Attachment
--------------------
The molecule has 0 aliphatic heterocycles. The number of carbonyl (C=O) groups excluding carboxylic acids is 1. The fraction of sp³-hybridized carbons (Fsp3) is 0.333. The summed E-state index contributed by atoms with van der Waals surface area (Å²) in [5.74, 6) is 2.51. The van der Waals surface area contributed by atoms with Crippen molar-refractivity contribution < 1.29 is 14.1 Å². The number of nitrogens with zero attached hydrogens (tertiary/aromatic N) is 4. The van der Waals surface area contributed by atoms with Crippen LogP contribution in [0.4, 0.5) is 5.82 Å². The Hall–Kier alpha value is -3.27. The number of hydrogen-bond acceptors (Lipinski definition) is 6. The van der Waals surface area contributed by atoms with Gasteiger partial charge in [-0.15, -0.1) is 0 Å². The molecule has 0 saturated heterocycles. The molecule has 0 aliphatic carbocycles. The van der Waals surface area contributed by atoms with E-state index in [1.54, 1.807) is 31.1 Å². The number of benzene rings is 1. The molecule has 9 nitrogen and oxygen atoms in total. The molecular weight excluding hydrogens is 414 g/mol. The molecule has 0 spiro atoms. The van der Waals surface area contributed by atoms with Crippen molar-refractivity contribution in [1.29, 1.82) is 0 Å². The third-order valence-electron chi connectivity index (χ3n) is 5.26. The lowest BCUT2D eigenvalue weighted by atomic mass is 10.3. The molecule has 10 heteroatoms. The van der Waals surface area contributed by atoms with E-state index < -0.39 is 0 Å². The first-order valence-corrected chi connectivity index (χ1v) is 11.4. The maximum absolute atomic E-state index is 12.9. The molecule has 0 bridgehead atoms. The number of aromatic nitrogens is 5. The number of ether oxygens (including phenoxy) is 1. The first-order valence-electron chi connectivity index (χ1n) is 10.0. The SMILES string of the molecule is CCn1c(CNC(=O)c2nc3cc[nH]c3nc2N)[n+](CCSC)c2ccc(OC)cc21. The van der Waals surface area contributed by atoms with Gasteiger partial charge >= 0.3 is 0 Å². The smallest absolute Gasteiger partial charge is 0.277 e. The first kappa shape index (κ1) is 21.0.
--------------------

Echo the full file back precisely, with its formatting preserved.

The molecule has 0 aliphatic heterocycles. The number of carbonyl (C=O) groups excluding carboxylic acids is 1. The fraction of sp³-hybridized carbons (Fsp3) is 0.333. The summed E-state index contributed by atoms with van der Waals surface area (Å²) in [5.74, 6) is 2.51. The van der Waals surface area contributed by atoms with Crippen molar-refractivity contribution < 1.29 is 14.1 Å². The number of nitrogens with zero attached hydrogens (tertiary/aromatic N) is 4. The van der Waals surface area contributed by atoms with Crippen LogP contribution in [0.4, 0.5) is 5.82 Å². The Hall–Kier alpha value is -3.27. The number of hydrogen-bond acceptors (Lipinski definition) is 6. The van der Waals surface area contributed by atoms with Gasteiger partial charge in [-0.15, -0.1) is 0 Å². The molecule has 0 saturated heterocycles. The molecule has 0 aliphatic carbocycles. The van der Waals surface area contributed by atoms with E-state index in [1.54, 1.807) is 31.1 Å². The number of benzene rings is 1. The molecule has 9 nitrogen and oxygen atoms in total. The molecular weight excluding hydrogens is 414 g/mol. The molecule has 0 spiro atoms. The van der Waals surface area contributed by atoms with Crippen molar-refractivity contribution in [1.29, 1.82) is 0 Å². The third-order valence-electron chi connectivity index (χ3n) is 5.26. The lowest BCUT2D eigenvalue weighted by atomic mass is 10.3. The molecule has 10 heteroatoms. The van der Waals surface area contributed by atoms with E-state index < -0.39 is 0 Å². The first-order valence-corrected chi connectivity index (χ1v) is 11.4. The maximum absolute atomic E-state index is 12.9. The molecule has 0 bridgehead atoms. The number of aromatic nitrogens is 5. The number of ether oxygens (including phenoxy) is 1. The first-order valence-electron chi connectivity index (χ1n) is 10.0. The SMILES string of the molecule is CCn1c(CNC(=O)c2nc3cc[nH]c3nc2N)[n+](CCSC)c2ccc(OC)cc21. The van der Waals surface area contributed by atoms with Gasteiger partial charge >= 0.3 is 0 Å². The smallest absolute Gasteiger partial charge is 0.277 e. The first kappa shape index (κ1) is 21.0.